Yes, many varieties of soybean oil are bad for you. Partially hydrogenated soybean oil contains harmful trans fats. The majority of soybeans are genetically engineered, which raises other health concerns. Additionally, soy is a common allergy.
Every year, Americans consume somewhere around 28 billion pounds of edible oils. Even more impressive, soybean oil accounts for over half of that (about 65 percent). It’s by far the most popular vegetable oil—and about half of all soybean oil is hydrogenated.
Soybean oil itself is too unstable to be readily used in food manufacturing. That is why it must be hydrogenated: to raise the melting point and prolong product shelf life. But while hydrogenating the oil makes it more “manufacturer-friendly”... the process can have harmful effects on human beings. Chemically, it alters the composition of essential fatty acids, which yields man-made trans fats.
Trans fats are dangerous—regular consumption can lead to increased blood pressure, heart disease, diabetes, cancer and other serious health issues. That’s why the FDA issued a preliminary determination that trans fats are not "generally recognized as safe" in 2013. Just last year, the FDA took the next step by enacting a ruling which will require all food prepared in the United States to be trans fat-free by 2018.
It is possible to fully hydrogenate soybean oil (rather than partially hydrogenate), which does not produce any trans fats. However, this still does not make soybean oil 100% safe. The majority of US-grown soy has been genetically engineered (GE)—the long-term effects of these modifications are still unknown in humans. In 2010, a Russian animal study revealed progressive infertility with GE soybean consumption. After two generations of being raised on GE soy, infant mortality rates were five times higher. By the next generation, virtually all animal test subjects were infertile.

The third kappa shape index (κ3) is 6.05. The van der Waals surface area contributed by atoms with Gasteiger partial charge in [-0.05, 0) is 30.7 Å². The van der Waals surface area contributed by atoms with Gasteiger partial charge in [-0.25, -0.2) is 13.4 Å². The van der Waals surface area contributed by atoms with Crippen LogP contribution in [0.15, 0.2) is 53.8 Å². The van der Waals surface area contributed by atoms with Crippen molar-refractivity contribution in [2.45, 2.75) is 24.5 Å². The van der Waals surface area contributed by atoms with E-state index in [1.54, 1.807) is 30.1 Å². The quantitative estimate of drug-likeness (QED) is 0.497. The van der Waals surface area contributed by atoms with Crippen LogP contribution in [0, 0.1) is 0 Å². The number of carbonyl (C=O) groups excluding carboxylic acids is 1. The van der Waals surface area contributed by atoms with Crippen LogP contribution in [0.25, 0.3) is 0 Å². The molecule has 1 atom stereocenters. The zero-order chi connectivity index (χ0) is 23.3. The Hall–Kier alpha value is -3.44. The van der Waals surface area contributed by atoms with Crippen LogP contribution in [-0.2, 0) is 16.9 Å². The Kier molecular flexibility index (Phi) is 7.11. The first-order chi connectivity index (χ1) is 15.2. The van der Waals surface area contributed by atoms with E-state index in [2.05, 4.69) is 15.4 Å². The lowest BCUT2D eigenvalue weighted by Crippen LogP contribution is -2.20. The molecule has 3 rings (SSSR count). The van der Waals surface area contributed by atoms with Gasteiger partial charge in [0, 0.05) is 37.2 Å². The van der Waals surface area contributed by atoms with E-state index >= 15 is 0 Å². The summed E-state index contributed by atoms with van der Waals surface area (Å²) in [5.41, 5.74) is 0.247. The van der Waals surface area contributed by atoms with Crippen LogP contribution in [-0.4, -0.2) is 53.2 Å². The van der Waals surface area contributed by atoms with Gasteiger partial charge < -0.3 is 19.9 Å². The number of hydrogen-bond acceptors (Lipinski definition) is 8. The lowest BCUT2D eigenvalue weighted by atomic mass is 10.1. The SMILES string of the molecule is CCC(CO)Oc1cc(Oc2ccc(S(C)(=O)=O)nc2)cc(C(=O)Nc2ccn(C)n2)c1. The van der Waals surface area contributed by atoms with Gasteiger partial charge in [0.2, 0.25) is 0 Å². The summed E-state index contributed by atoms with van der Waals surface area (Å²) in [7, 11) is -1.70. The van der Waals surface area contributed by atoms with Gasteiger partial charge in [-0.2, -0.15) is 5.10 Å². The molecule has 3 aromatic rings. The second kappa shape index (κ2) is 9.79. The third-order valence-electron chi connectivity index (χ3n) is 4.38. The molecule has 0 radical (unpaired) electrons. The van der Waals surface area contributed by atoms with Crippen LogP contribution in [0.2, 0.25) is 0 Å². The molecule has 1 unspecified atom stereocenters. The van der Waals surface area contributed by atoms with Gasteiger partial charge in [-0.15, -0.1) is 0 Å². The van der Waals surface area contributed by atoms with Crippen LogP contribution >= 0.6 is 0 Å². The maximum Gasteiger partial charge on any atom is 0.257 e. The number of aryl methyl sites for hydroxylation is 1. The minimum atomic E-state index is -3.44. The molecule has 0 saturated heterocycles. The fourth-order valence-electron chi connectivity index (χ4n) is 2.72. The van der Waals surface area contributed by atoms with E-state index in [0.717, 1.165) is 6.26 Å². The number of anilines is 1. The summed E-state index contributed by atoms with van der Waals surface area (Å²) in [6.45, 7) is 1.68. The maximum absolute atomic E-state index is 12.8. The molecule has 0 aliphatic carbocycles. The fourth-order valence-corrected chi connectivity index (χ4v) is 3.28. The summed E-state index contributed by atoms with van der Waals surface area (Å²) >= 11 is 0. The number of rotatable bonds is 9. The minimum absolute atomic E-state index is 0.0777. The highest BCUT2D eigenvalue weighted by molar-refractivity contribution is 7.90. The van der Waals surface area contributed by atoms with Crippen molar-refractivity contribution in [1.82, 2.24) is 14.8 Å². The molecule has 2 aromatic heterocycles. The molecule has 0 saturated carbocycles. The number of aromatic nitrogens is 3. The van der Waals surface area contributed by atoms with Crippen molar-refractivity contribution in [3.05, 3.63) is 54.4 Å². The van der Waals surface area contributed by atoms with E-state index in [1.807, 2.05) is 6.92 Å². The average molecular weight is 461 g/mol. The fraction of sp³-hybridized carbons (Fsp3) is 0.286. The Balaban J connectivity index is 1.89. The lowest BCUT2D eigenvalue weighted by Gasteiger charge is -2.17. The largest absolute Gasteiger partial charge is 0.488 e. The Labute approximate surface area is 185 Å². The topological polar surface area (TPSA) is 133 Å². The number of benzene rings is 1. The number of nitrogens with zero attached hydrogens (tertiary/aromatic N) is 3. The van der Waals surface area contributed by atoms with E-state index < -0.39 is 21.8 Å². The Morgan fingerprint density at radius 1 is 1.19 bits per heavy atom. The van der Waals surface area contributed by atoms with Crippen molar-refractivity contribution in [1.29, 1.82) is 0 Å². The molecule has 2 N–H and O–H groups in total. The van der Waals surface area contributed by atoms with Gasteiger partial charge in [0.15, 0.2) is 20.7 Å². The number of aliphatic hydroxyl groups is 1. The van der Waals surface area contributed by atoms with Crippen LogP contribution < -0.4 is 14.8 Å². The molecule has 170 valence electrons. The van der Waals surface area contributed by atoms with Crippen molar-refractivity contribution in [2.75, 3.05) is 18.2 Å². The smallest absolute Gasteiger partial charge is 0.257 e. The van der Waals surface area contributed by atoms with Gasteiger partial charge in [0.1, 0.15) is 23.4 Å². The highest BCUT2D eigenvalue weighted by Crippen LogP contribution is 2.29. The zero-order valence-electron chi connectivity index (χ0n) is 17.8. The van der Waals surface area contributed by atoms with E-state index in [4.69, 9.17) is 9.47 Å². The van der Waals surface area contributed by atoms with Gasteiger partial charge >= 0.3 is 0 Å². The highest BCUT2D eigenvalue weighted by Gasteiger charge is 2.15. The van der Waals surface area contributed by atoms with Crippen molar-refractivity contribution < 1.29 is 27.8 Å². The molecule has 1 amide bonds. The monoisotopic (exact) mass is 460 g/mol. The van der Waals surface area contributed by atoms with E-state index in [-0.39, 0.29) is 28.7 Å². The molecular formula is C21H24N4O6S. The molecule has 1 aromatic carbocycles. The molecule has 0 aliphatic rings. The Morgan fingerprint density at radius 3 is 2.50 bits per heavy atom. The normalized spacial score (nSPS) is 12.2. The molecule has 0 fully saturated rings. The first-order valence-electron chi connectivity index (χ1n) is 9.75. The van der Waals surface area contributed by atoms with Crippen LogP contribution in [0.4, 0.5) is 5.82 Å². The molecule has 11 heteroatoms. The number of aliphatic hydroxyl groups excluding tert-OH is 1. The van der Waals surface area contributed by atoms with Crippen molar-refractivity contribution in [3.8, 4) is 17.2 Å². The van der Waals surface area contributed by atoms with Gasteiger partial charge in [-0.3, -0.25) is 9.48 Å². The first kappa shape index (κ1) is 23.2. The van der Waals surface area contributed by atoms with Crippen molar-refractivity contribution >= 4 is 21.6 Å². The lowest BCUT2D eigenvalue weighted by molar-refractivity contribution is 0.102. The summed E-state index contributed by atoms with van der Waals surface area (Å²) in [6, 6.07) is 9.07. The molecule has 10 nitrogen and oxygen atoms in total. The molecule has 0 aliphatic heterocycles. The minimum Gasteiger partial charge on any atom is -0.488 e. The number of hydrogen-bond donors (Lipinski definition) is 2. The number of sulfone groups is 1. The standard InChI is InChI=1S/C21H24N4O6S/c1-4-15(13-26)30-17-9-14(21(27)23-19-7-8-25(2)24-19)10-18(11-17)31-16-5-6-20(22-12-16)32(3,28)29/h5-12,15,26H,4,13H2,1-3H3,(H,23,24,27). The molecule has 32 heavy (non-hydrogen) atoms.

Soy is also a common allergy. Odds are good that you could be allergic to soybean oil if you are allergic to peanuts, soybeans or other plants stemming from the Fabaceae or Leguminosea family.
So are any types of soybean oil safe?
Because it contains essential fatty acids, vitamin E and vitamin K, soybean oil may be considered healthy if it has not been hydrogenated and it’s been certified organic. These nutrients have been shown to boost your immune system, regulate cholesterol levels, promote healthy skin and eyes and even help fight Alzheimer’s disease. However, soybean oil is also notably high in omega-6—which may cause health complications if not properly balanced with omega-3 and other nutrients.
Consult your physician before adding soybean oil to your diet, particularly if you suffer from food allergies.
Possible short-term side effects
- allergic reaction
Possible long-term side effects
- increased blood pressure
- heart disease
- infant mortality
Ingredients to be aware of
- trans fats “ge” or genetically engineered
- boosts immune system
- regulates cholesterol
- promotes skin, eye health
- fights alzheimer’s disease